As indicated, most of this book is devoted to profiles of specific parts of Repulse, for instance, “Section at Station 253, Port side, looking Aft” and “Stations 54 to 43.” In each instance, the author provides detailed descriptions of what the reader is looking at. There are two lists of abbreviations on pages 16 and 17 which are utilized in these descriptions. On page 95, for example, there is a depiction of No. 6 cabin with the cabin furniture shown and labeled. It offers a glimpse of what an officer’s stateroom must have been like on this warship.

This book will appeal to a specialized, limited, and targeted readership. While it is illuminating to learn the layout of an early twentieth century warship, along with the machinery, equipment, armament, and stores which were utilized by over 900 sailors and officers, it is somewhat tedious to review approximately 140 pages of profiles and their accompanying descriptions. Despite this book focusing on the profiles and plans, some pictures of HMS Repulse would have been helpful to broaden readers’ perspectives. Just the same, those readers who wish to learn more about the layout of a major unit of the Royal Navy will benefit from reading this book.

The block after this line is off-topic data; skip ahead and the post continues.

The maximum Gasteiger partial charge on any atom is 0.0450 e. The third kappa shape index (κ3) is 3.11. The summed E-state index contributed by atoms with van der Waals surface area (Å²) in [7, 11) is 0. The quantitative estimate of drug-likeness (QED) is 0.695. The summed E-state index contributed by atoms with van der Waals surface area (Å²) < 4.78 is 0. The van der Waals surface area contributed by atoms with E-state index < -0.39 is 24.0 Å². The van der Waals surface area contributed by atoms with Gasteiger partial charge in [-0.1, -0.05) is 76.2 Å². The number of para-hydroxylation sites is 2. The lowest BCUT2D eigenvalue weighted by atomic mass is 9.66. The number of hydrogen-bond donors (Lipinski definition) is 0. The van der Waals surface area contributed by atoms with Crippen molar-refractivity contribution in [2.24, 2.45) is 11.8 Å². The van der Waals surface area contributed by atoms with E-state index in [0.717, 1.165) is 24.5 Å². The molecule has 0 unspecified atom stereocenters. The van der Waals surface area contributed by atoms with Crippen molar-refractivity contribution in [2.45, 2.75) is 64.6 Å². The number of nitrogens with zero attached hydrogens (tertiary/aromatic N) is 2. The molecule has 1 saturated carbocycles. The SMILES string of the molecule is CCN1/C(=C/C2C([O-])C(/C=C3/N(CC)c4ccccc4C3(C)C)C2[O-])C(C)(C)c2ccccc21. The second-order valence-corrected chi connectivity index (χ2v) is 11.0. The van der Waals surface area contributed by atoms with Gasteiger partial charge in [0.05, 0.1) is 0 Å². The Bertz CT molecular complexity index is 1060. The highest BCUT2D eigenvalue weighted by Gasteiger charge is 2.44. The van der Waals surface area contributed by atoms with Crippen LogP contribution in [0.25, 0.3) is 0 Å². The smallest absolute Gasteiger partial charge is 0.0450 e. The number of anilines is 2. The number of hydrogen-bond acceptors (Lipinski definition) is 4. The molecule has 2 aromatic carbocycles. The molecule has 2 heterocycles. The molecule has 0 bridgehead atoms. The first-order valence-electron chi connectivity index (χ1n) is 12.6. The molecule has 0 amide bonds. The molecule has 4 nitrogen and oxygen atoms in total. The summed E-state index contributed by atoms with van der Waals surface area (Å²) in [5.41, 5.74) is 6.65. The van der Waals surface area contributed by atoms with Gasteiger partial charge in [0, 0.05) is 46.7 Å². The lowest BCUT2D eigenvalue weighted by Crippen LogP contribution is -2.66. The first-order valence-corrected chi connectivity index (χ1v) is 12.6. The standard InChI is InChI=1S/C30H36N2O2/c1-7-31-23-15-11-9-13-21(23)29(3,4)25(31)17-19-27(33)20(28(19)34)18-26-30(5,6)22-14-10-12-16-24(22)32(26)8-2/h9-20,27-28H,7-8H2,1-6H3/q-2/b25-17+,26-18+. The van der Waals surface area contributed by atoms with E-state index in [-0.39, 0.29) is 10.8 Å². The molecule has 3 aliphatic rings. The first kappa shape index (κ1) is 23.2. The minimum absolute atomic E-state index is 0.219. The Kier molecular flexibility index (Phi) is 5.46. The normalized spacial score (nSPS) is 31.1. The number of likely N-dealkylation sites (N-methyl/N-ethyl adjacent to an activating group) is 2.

Ed Calouro is a freelance writer and adjunct instructor in the History Department at Rhode Island College.     

Battlecruiser Repulse: Detailed in the Original Builders’ Plans (John Roberts, Seaforth Publishing, Barnsley, South Yorkshire, Great Britain, 2019)